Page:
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Hemagglutinin Receptor Binding Avidity Drives Influenza A Virus Antigenic Drift

Science  30 Oct 2009:
Vol. 326, Issue 5953, pp. 734-736
DOI: 10.1126/science.1178258

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Abstract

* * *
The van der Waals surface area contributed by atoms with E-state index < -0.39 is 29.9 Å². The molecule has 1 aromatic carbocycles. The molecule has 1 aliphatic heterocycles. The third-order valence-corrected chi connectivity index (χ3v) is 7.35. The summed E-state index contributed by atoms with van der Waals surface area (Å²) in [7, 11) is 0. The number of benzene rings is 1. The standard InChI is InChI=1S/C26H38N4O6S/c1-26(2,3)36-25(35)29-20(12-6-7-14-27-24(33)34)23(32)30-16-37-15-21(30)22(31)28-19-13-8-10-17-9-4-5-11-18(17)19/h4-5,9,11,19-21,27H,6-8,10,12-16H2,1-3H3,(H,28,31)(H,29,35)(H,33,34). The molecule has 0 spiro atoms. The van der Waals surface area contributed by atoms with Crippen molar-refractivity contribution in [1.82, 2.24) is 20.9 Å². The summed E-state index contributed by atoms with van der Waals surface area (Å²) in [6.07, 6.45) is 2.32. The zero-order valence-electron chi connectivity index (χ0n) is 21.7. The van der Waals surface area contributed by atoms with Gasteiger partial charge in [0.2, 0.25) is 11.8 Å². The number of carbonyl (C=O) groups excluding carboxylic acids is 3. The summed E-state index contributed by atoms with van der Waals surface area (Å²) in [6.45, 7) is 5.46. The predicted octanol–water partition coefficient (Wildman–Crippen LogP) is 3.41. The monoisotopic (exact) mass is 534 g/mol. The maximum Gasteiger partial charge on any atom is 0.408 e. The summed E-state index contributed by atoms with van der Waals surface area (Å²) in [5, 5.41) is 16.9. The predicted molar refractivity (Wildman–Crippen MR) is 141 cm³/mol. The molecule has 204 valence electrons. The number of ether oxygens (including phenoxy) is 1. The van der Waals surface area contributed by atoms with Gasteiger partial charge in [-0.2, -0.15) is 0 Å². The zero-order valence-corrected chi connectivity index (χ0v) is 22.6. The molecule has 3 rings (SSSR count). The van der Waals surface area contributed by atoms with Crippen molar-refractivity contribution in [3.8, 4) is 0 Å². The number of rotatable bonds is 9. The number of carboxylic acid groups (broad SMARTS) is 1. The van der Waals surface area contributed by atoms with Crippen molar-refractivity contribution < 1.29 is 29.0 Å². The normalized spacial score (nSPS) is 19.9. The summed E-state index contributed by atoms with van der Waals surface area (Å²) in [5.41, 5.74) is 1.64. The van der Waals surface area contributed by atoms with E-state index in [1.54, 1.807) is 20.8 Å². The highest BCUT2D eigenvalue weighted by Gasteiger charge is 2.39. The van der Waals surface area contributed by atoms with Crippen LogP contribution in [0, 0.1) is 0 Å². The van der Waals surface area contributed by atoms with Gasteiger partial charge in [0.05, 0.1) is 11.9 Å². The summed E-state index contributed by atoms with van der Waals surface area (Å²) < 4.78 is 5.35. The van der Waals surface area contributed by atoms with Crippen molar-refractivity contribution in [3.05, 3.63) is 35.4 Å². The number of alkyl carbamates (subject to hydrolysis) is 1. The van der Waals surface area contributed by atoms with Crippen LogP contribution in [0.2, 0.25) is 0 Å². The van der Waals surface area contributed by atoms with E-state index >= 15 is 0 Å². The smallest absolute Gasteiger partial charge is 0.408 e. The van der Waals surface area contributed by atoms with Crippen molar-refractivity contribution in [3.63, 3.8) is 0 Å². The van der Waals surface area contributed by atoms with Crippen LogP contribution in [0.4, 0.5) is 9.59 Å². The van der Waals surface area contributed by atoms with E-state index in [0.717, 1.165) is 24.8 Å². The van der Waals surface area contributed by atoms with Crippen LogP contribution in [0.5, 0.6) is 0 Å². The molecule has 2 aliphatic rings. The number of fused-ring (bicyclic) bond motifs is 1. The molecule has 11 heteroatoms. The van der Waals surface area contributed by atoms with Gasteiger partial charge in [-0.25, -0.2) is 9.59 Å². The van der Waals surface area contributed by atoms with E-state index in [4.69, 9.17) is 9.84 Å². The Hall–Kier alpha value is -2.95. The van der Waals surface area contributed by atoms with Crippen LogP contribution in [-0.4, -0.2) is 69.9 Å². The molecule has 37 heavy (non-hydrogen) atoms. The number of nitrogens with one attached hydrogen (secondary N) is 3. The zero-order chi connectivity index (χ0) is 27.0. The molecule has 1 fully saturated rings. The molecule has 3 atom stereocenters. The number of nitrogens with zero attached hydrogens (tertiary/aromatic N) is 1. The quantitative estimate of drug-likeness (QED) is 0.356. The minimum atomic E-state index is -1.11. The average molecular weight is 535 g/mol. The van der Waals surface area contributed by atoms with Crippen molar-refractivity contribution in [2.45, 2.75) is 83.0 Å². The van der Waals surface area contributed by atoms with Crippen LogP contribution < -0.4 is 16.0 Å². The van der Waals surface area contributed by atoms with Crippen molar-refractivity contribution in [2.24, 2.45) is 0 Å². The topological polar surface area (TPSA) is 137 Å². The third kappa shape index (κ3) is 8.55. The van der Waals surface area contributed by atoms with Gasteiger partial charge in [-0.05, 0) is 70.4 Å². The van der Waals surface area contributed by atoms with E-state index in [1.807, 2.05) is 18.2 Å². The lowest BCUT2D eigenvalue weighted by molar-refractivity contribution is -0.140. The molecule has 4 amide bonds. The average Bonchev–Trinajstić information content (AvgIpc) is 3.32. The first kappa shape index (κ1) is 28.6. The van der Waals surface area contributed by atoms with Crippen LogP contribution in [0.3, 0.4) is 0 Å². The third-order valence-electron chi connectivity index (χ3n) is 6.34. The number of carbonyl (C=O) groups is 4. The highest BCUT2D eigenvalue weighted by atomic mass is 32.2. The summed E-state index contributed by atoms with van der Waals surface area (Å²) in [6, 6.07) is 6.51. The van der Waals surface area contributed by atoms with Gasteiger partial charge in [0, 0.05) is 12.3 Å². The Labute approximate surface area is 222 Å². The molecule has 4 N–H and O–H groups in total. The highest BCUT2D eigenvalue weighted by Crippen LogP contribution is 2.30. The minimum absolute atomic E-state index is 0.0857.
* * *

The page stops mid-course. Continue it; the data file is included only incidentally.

Rapid antigenic evolution in the influenza A virus hemagglutinin precludes effective vaccination with existing vaccines. To understand this phenomenon, we passaged virus in mice immunized with influenza vaccine. Neutralizing antibodies selected mutants with single–amino acid hemagglutinin substitutions that increased virus binding to cell surface glycan receptors. Passaging these high-avidity binding mutants in naïve mice, but not immune mice, selected for additional hemagglutinin substitutions that decreased cellular receptor binding avidity. Analyzing a panel of monoclonal antibody hemagglutinin escape mutants revealed a positive correlation between receptor binding avidity and escape from polyclonal antibodies. We propose that in response to variation in neutralizing antibody pressure between individuals, influenza A virus evolves by adjusting receptor binding avidity via amino acid substitutions throughout the hemagglutinin globular domain, many of which simultaneously alter antigenicity.

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